Thirdly he was a celebrity. Wilde was born to parents who were both nationally well known, in medicine, in archaeology and folklore, and in poetry. He was a brilliant student, the first of his year at Oxford. He was clearly destined for great things. He grew up with the confidence to flout convention. After early involvement with the theatrical scene he went to America for money and fame and found both, as Charles Dickens had 10 years previously. Increasingly he found it important to make theatrical gestures and paradoxical remarks, to put on a performance, to shock.
Fourthly Wilde was a scholar. Not just the brilliant and fashionable playwright, he was one of the major critical writers of his time, and his learning and knowledge of other cultures made him a square peg in a round hole. The aristocratic society of his day was to a large degree extraordinarily ignorant and insular. In this regard Wilde can be compared to Edgar Allen Poe, who flouted the conventions of his society (dope and underage girls and the cult of death) and was also a brilliant critic as well as a great story writer. Wilde’s erudition was such that he easily found an ideal society to replace the fusty Victorian one he moved in in London, that of ancient Greece, not only the fount of democracy but a society that idealised the relationship between a man and one of his younger contemporaries (not quite homosexuality as we know it but a practice that influenced Wilde enormously. Patronising the rent boys in the slums was a bit of a let down from this ideal but the only alternative Victorian London offered for its practice).
And lastly it must not be forgotten that Wilde’s prosecution was not bought on by his homosexual practice. Alfred Douglas was a much more active homosexual. His brother Francis was a homosexual who had an affair with the Earl of Rosebery, at one time Prime Minister. Homosexuality was fine by the establishment, as long as it did not draw attention to itself. When Robert Ross introduced Wilde to the practice which enabled him to live like an ancient Greek, he introduced it to a man who was then an active attention seeker (“only one thing is worse than being talked about…”) and it was these two traits combined which led to Wilde’s downfall. After all, one mustn’t have a scandal about a queer peer, what? But a writer johnnie was a different proposition.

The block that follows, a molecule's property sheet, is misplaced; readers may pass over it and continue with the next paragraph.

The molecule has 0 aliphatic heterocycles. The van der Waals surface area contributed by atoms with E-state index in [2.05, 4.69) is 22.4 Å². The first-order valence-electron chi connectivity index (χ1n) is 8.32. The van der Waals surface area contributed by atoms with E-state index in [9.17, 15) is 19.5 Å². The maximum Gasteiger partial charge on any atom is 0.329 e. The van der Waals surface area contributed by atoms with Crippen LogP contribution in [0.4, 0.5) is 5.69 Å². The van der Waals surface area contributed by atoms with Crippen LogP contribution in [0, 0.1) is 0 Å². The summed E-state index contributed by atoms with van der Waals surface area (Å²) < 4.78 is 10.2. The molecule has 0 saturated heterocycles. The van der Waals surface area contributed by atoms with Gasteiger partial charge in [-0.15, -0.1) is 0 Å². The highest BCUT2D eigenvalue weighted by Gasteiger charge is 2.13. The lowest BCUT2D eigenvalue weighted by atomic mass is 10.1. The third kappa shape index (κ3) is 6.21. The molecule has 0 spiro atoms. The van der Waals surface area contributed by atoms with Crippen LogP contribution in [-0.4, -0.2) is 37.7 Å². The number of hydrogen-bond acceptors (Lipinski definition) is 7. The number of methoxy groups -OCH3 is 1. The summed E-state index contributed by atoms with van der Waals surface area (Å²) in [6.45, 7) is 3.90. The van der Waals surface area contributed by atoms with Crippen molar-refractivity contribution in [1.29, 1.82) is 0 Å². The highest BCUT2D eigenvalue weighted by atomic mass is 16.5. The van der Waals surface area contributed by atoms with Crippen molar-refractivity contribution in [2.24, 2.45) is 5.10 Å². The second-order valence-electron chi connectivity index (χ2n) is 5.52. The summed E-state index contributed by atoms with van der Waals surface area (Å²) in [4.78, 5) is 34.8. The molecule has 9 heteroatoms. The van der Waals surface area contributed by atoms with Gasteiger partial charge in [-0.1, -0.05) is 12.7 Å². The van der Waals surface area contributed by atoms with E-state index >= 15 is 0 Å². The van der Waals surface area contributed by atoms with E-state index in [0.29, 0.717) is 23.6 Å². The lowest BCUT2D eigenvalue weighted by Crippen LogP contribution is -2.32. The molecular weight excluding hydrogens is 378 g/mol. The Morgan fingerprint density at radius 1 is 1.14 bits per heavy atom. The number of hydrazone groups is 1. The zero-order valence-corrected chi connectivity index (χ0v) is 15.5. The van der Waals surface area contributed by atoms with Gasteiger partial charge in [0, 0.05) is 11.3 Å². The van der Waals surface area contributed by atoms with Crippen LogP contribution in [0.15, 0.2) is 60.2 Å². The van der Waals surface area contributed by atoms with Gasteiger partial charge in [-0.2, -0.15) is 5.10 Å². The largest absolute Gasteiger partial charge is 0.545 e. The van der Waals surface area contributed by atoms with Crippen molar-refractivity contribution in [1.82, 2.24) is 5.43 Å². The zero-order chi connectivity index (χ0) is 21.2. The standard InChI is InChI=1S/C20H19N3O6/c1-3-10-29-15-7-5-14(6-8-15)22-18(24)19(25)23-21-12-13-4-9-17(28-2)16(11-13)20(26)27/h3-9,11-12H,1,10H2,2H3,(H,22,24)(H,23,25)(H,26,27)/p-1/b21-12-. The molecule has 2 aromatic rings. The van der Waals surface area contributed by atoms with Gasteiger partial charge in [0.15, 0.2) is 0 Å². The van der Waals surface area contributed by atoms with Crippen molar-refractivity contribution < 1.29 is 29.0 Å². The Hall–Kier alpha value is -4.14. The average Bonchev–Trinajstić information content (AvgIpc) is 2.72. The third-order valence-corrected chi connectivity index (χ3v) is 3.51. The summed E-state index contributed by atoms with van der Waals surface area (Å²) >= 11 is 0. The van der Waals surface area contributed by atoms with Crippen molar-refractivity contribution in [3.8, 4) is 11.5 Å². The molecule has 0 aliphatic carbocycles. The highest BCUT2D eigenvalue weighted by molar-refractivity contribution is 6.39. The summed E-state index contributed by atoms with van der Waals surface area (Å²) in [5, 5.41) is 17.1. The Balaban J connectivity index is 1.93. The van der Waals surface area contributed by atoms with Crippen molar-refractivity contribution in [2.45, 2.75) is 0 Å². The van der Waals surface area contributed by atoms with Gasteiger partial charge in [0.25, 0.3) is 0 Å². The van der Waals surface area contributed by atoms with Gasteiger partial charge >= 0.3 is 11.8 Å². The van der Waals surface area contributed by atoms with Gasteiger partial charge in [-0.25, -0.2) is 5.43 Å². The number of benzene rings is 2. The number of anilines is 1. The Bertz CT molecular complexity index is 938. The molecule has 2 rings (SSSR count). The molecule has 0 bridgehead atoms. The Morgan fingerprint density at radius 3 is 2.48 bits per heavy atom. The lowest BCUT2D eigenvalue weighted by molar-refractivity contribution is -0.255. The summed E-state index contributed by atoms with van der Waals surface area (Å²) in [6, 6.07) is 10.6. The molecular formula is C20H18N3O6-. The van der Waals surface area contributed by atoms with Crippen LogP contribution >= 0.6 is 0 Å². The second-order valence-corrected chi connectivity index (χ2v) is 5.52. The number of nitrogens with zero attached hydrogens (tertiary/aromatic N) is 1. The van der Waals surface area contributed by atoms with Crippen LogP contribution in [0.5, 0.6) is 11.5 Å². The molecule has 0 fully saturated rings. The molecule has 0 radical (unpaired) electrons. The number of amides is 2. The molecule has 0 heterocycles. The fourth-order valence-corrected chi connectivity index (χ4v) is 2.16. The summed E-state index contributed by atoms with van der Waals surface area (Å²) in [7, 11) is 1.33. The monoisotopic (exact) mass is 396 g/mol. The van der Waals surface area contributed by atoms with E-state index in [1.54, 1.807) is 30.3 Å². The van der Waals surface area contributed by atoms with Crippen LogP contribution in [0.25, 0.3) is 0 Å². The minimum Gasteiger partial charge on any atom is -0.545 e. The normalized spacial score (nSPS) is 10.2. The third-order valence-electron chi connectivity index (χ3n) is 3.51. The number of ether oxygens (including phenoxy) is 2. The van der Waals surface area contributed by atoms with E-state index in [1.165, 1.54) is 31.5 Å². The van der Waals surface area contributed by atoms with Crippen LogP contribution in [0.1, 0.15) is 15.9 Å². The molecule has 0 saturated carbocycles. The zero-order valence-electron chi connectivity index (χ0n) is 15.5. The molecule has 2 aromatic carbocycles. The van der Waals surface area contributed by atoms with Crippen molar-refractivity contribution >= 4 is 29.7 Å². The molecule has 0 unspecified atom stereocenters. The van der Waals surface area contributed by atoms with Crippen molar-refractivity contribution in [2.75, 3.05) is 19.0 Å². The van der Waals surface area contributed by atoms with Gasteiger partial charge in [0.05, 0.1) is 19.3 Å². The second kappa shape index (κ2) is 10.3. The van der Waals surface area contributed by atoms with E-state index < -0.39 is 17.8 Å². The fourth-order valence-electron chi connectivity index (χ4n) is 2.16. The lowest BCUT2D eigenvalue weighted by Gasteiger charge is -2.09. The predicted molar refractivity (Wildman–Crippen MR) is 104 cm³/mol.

It would seem that Wilde, though idealising the sexual and other practices of ancient Greece, did not actively start a homosexual involvement, but was seduced by Robert Ross, who may have been celebrity hunting. It was not just about sexual pleasure on his part, for Wilde saw himself as a criminal, one who was expressly at odds with his society, and he saw this as arising out of his function as an artist. Wilde thought art itself, and the artist, himself properly a work of art, were revolutionary and formed an essential function in reforming society. The Impressionists were doing this in Paris at about this time.
An interesting parallel is the Comte de Sade, another great writer, who championed the causes of the French Revolution long before it was fashionable to do so and was such a threat he spent much of his time in prison (released after the Revolution, he was eventually imprisoned again because he protested at the excesses of the Reign of Terror; freed, he wrote against Napoleon and was incarcerated in a lunatic asylum until his death). De Sade chose to write about what was called libertinage, taking it to the most extreme degree. This was a sensitive issue for the members of the Old Regime, a privileged class about to meet their nemesis, and they struck at him. Wilde chose to be flamboyantly homosexual and affronted the many aristocratic homosexuals who wanted to be discreet about it. He had to go. Perhaps Wilde wanted to be sacrificed.
All this is very different from the actions of a man leaving the closet. One might argue that Wilde acceded to Robert Ross, then took up with the rent boys introduced by Alfred Douglas, as part of his job as an artist, influenced by his love of ancient Greece. Ross and Douglas were actively homosexual, but Wilde was pushed. Wilde may have felt obliged to cease sexual relations with Constance because of his homosexuality rather than finding her repugnant because she was female. These are two very different attitudes.
Oscar Wilde was a practising homosexual for the last 14 years of his life. But there are a lot more factors than sexuality in his case. Or are there?